In 2011, after a long search for farmland, Emma Torbert rented a one and a half acre parcel of land between Davis and Dixon from endive farmer Rich Collins for $1.00, and established the Cloverleaf Farm. Three years later, Emma met Katie Fyhrie, and the two have been farming together since. Both Emma and Katie have extensive farming educations: Emma holds a master’s degree in horticulture and agroecology from UC Davis, and Katie will graduate from the same program in June 2016. They now lease four and a half acres and grow a variety of crops, including peaches, apricots, figs, asparagus, blueberries, melons and strawberries.
The Cloverleaf Farm distributes produce to a thirty members of their community supported agriculture (CSA) program, and sells produce, pies, and jams at a farm stand they share with Hearty Fork Farm and Collins Farm. The Cloverleaf Farm also sells directly to Sacramento’s Natural Food Co-op, The Davis Food Co-op, Bi-Rite, Good Eggs, and to the occasional local restaurant. Peaches are Emma and Katie’s most popular product, and in order to continue production, they have implemented sustainability practices to keep their soil and crops healthy.
Soil health is important to Emma and Katie, who have focused on building soil organic matter and soil biological communities by amending the soil with compost, fish emulsion, cover crops, and through no-till farming practices.
In addition to soil health, Emma and Katie have made efforts to enhance biodiversity on the farm. Emma notes that “if you have a robust ecology, there will be fewer potential problems.” Their efforts have included planting flower cover crops and a hedgerow to attract bees and other beneficial insects, and ultimately, to decrease spraying.
And, having established a connection with a fellow farmer, this upcoming season The Cloverleaf Farm will run chickens through the orchard to help with pest management and cover crop maintenance.
SOLUTION IMPLEMENTATION AND MANAGEMENT
According to the pair, their soil has an impressive 4.5 percent organic matter content. One of the key projects on The Cloverleaf Farm are eight soil moisture monitoring stations, which reports soil moisture content so that irrigation water is applied precisely.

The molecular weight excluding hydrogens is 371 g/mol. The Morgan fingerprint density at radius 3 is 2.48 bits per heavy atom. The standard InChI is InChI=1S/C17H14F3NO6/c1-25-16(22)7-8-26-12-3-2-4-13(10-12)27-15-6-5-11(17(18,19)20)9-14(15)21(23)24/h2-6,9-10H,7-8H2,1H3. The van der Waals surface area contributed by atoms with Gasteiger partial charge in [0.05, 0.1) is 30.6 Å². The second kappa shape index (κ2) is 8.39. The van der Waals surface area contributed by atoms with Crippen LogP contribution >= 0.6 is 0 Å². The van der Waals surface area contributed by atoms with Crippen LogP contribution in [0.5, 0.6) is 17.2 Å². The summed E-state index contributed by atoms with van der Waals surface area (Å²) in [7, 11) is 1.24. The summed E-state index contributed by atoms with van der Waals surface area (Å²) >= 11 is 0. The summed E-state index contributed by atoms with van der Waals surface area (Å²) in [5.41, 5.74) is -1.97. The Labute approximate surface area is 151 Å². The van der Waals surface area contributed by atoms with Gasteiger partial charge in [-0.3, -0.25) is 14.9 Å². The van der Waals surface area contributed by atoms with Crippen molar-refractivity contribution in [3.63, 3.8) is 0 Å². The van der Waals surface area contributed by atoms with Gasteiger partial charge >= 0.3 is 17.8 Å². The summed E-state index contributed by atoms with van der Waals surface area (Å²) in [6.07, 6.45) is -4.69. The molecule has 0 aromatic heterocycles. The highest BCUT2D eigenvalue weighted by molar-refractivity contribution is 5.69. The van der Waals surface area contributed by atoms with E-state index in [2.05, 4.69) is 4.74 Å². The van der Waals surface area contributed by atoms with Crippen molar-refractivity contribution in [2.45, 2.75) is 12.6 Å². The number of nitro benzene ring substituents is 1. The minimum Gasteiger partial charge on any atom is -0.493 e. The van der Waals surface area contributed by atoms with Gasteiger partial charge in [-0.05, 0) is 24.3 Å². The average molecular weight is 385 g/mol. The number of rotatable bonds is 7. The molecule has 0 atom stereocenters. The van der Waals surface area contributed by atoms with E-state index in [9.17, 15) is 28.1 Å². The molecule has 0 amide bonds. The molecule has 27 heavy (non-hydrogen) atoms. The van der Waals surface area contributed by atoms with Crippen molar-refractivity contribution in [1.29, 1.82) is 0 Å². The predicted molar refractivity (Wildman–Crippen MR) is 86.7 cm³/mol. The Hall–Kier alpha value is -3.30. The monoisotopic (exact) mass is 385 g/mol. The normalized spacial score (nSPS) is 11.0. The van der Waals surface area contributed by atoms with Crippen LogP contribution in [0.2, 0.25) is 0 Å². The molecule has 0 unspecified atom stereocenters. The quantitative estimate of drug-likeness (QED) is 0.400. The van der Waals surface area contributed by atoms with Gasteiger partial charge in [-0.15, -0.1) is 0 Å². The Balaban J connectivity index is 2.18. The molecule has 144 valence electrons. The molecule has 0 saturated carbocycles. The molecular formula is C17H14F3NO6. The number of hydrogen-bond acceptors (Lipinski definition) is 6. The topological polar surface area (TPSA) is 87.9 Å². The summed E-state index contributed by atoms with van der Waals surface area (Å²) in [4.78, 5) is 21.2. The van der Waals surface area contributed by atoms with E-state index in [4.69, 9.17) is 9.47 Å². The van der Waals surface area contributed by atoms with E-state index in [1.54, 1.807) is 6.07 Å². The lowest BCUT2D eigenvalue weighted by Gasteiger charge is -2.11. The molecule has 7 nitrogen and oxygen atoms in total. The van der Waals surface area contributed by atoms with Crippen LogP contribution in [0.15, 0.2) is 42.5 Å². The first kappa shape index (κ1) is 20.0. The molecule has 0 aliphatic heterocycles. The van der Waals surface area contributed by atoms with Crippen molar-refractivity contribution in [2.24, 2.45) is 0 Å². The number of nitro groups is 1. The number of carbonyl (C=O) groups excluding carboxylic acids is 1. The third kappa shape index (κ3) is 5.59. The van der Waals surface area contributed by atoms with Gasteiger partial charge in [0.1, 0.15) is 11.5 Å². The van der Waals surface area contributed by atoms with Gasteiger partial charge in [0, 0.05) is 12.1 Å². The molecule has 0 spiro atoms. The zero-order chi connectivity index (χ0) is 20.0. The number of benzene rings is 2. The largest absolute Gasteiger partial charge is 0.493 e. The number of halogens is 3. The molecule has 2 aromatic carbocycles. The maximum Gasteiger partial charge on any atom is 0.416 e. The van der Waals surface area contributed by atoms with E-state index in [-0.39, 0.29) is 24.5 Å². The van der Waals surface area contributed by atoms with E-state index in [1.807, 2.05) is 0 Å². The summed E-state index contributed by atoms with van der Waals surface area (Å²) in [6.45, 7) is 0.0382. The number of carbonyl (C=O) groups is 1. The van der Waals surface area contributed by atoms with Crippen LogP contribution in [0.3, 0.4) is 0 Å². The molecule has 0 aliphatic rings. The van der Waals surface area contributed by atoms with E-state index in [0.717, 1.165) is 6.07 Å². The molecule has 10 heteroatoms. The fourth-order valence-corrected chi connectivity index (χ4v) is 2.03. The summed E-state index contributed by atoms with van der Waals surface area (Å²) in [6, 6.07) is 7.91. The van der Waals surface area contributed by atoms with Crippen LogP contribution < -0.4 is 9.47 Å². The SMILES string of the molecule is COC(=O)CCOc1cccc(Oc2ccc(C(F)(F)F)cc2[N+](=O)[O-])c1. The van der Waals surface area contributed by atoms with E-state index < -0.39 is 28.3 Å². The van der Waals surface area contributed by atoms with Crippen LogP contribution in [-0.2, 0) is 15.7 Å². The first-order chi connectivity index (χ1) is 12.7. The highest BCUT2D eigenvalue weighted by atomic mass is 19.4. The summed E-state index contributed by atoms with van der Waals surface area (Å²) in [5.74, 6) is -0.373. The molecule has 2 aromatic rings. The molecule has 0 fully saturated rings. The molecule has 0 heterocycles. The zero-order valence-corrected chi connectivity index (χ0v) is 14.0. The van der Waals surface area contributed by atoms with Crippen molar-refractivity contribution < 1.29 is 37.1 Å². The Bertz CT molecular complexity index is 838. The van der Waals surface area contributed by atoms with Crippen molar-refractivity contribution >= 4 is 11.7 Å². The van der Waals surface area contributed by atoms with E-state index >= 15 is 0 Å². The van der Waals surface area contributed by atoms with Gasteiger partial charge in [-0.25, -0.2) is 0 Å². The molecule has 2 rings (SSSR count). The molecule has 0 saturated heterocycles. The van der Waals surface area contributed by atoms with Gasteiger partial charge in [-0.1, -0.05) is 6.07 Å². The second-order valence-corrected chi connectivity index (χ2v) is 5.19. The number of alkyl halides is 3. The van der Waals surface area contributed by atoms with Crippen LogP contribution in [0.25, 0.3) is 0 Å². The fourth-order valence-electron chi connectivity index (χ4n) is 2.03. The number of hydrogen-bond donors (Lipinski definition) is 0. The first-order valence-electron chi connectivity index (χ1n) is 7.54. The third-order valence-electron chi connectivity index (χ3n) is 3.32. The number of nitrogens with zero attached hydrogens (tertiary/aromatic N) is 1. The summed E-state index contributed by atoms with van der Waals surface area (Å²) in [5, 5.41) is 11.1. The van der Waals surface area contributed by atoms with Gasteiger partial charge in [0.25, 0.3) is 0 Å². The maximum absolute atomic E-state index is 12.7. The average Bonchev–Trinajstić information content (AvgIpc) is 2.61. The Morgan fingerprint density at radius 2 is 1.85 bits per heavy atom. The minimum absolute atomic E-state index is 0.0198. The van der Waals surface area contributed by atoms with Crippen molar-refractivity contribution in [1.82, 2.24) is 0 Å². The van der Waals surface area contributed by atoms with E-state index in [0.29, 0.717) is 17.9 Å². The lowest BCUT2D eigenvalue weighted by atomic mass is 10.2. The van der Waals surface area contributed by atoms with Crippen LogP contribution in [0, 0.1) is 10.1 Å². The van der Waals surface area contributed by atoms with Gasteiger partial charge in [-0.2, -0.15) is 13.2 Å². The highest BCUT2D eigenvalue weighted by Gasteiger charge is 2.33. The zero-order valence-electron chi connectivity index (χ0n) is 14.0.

Emma says they currently irrigate once every two weeks, but will be interested to see how this will change with the data from the monitoring stations.
One unique aspect of The Cloverleaf Farm is their soil-care philosophy: Emma observes that by applying fewer nutrients and less water, the trees struggle a bit, and produce a tastier fruit. According to Katie, they apply only about twelve pounds of nitrogen per acre, as compared to most farmers, who apply about 100 pounds per acre. In an attempt to eliminate the use of copper spray to treat peach leaf curl, Emma and Katie plan to experiment with a new organic form of pest management: sour raw milk. This sour raw milk, sourced from Organic Pastures in the Bay Area, will also act as a soil amendment in that it functions as a probiotic to stimulate soil biological activity.
Emma notes that one challenge with their soil is a calcium-magnesium imbalance inherent to the soil’s parent material. This poses a problem because a soil that has too much magnesium will form a hardpan, and will be more difficult for plants to take up water. Ideally, they could apply lime, but due to high pH, it is not a good solution. So far, Emma and Katie occasionally apply gypsum with sulfur. As they continue to farm, they are interested to see whether this imbalance will become a larger problem.
When asked about their biggest challenge, Emma notes that finding permanent land has been challenging. The entirety of the Collins Farm is under conservation easement, which prohibits subdivision, so they won’t be able to buy their parcel from the Collins family. Although the two would like to build structures and incorporate animals into their orchard system, space, and lack of ownership have prevented them from doing so.
Soil organic matter on the Cloverleaf Farm has increased measurably.
To both women, becoming economically sustainable has been a significant achievement: she and Emma can pay themselves an equitable wage. Emma has just been able to quit her second job, and Katie graduated with a Master’s degree in horticulture from UC Davis in June. Because both Emma and Katie have research backgrounds, they have a vision to improve small-scale specialty crop production. In pursuit of this goal, they have written and received grants, including a CDFA Specialty Crop Block Grant and a grant from Cascadian Farm Organic, to pay for various projects on the farm they couldn’t have afforded otherwise. They are proud to have received these grants, which they feel validates their farming expertise.